• In reply to UncleBouncy:

    I remember the Sandberg misplay too...and I agree that Durham got too much flak. There was a lot more to the '84 collapse than that one play. I had a friend who actually told me at the time, "Buckner would have never made that error"...of course, we know what happened in Boston two years later.

    The one thing we fans always have is the advantage of hindsight...so making these lists can be a little like being a Monday morning quarterback. At the time, no one knew that Eckersley or Willie Hernandez or Bill Caudill would do as well as they did. And in the case of Caudill, many experts praised the Cubs for being able to get Pat Tabler, who was a nice prospect at the time. But that's what made the list fun for me...it gave me a chance to look back and realize how unpredictable the game can be. The Cubs have also had deals work out there way unexpectedly (check out the best trades list on this site) I will have to say, though...some of the deals on this particular list looked pretty bad even at the time, especially the Lee Smith deal.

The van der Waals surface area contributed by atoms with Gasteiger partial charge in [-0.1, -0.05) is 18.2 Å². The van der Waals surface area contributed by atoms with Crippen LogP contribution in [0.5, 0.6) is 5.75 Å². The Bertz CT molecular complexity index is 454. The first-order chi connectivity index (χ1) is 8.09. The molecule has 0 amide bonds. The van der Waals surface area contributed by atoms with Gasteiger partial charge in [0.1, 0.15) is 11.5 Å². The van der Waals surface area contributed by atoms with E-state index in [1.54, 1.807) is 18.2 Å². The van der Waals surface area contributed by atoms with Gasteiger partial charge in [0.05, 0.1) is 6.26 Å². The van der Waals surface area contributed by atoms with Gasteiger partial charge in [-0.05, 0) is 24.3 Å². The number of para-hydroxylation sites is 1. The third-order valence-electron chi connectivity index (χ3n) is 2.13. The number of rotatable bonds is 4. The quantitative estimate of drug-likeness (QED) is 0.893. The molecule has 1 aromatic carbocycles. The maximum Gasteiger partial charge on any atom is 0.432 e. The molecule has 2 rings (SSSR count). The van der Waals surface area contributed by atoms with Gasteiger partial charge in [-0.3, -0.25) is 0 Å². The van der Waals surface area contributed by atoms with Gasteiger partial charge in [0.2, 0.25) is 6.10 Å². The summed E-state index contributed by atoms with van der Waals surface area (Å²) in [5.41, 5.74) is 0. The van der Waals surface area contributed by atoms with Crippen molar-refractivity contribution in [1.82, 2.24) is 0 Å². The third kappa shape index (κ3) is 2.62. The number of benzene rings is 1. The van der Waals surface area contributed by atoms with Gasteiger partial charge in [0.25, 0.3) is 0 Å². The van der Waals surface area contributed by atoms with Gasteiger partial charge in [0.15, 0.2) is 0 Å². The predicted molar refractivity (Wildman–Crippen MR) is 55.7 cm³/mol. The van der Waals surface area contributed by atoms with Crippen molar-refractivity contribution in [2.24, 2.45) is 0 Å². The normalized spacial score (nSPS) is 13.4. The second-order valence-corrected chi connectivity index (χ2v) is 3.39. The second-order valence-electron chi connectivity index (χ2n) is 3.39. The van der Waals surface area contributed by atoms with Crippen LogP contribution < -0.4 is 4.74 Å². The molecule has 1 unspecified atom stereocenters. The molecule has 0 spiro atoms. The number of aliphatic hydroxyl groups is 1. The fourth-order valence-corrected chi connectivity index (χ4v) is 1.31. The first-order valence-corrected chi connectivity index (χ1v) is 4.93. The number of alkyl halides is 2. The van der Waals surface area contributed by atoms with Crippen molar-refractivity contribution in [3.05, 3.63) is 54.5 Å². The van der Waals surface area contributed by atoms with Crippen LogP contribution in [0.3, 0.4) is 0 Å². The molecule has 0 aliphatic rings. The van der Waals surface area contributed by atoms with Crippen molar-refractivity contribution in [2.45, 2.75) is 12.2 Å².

What do you think of the latest big trade for Matt Garza, by the way?

  • In reply to UncleBouncy:

    As an A's fan (yes there are 4 more of us) I have to thank the Cubs for helping out a small market team.

    We have given you indirectly Carlos Pena for this year. Good Luck

  • In reply to wings9798:

    Glad to help you guys out ;)

  • In reply to UncleBouncy: